The nature of global systemic risks has shifted in a hyperglobalised world of multilateral powers and institutions built on increasing trade and global value chains, where there is no longer a sole superpower, no one state or agency that is in charge. The world consists in a complex of interconnected global and planetary systems that are evolving, dynamic, interlocked and determining. The extent to which these systems influenced each other introduces a level of complexity and stability. The Earth’s physical, climate and biological systems are co-determining of global economic, social and political systems associated with advanced globalisation, after the global Silk Road, European colonialism, British and American imperialism, and western neoliberalism. While an understanding of the physical systems and biological systems has been aided through the theoretical development of systems and complexity theories, the economic, cultural and political systems seem less open to scientific analysis and prediction. On the one hand, AI and machine learning technologies offer promising applications to agriculture and the environment; on the other, they pose an existential risk to human freedom and control. As many critical theorists since Heidegger, Ellul, Illich, Marcuse and McLuhan have pointed out, technology (and increasingly, digital technologies) pose many dangers threatening surveillance, forms of consciousness and participation in our own control.
With the increasing interdependence of societies, social scientists have focused on new threats of systemic instability and fragility that come with globalisation and the emergence of a global system comprised of sets of interactions among tightly coupled overlapping networks that affect increasing flows of trade, capital, information, services and people in a growing digital economy that depends upon interconnectivity. Such an understanding demands an understanding of global risk in terms of systems theory, complexity and network analysis, together with new methodologies that define and map the source and nature of global risk and strong interdisciplinary empirical case studies.
Above all, this calls for a systems-based curriculum and a study of the interactions and collisions of interlocking systems, especially where physical and biological systems impact on life and social systems, as well as a better understanding of the collapse of systems, the differences between physical and social or civilisational collapse, and a more sophisticated understanding a host of ecosystem concepts – community, network, environment, emergence, tipping point, resilience, coevolution – that help to identify the growing interdependencies between technology, communication, and the symbolic economy and their disruptions, as well as the related growing political instabilities in a multipolar world. Forced migrations due to war or conflict war together with refugees fleeing war, famine or natural disasters is a consequence of globalisation that intensify geopolitical tensions in a world witnessing the decline of the west and the rise of Asia with an increasing number of people, nearly 80 million people, forcibly displaced in war-torn areas like Syrian, Afghanistan, South Sudan and the Democratic Republic of Congo.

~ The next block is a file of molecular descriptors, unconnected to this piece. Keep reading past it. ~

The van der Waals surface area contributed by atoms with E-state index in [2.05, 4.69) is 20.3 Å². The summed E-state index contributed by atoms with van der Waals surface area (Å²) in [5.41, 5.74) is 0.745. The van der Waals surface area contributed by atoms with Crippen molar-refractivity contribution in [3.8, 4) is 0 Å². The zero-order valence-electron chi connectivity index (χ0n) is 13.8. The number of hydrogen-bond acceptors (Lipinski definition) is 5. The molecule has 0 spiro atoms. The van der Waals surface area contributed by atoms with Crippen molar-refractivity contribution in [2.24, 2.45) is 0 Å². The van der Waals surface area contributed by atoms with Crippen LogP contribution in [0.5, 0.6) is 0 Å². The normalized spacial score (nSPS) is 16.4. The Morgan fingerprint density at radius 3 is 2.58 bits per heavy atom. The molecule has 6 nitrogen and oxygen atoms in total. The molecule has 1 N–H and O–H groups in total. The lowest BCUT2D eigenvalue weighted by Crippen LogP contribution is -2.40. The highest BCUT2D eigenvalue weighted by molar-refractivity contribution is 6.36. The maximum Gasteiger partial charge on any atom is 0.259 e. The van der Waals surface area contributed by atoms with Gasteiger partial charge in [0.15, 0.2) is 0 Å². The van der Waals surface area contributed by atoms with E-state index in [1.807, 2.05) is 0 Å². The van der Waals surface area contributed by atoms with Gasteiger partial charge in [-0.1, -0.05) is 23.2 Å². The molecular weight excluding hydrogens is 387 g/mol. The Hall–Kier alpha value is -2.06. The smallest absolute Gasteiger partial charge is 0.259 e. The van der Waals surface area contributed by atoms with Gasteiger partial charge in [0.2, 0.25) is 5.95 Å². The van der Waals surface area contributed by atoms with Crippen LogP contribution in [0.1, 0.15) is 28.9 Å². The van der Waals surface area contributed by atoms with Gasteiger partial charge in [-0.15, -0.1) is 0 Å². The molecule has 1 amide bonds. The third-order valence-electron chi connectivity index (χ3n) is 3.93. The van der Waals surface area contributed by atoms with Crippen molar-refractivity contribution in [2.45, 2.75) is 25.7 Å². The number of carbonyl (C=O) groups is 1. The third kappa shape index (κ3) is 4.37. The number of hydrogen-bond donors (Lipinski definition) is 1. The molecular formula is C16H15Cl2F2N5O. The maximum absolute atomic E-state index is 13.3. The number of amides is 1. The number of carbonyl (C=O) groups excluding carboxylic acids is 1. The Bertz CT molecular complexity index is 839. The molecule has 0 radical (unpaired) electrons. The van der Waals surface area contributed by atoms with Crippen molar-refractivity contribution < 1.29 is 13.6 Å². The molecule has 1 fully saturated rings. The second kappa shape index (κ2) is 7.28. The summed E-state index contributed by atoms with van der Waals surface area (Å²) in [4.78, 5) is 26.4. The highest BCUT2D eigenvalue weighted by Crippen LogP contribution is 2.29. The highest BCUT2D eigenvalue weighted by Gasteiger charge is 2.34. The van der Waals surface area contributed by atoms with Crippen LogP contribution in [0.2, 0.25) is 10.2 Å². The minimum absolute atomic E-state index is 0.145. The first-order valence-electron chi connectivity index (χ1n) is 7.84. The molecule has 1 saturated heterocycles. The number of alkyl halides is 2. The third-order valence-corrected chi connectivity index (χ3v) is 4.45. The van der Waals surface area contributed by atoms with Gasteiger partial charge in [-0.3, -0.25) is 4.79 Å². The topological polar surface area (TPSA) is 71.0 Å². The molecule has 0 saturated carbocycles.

This generation has grown up in an era of impending environmental catastrophe and ecosystem collapse, where the probability of disaster linked to the accumulation of greenhouse gases and an uneven geographical distribution of territorial damage is posing difficulties for the social and economic analysis of large-scale risks and possible irreversible environmental damage. Susan Park argues, ‘We are at a critical juncture in human history,’ referring to the latest Intergovernmental Panel on Climate Change (IPCC) assessment, adding ‘Not only are we changing the climate, but human activity is also changing the rate and type of environmental disasters’ (p. 1). ‘The 21st century will be more disaster-prone. More extreme weather events are likely. Our consumption and production patterns are changing the earth systems.’ She cites Wiedmann et al., which suggests that ‘[t]he affluent citizens of the world are responsible for most environmental impacts and are central to any future prospect of retreating to safer environmental conditions.’ The transition to sustainability requires limits to consumption but faces ‘the structural imperative for growth in competitive market economies inhibits necessary societal change.’ The fragility of financial markets and the world’s architecture for trade exchange and facilitation requires attention to the Global Financial Crisis and mounting difficulties of mass personal and country debt default.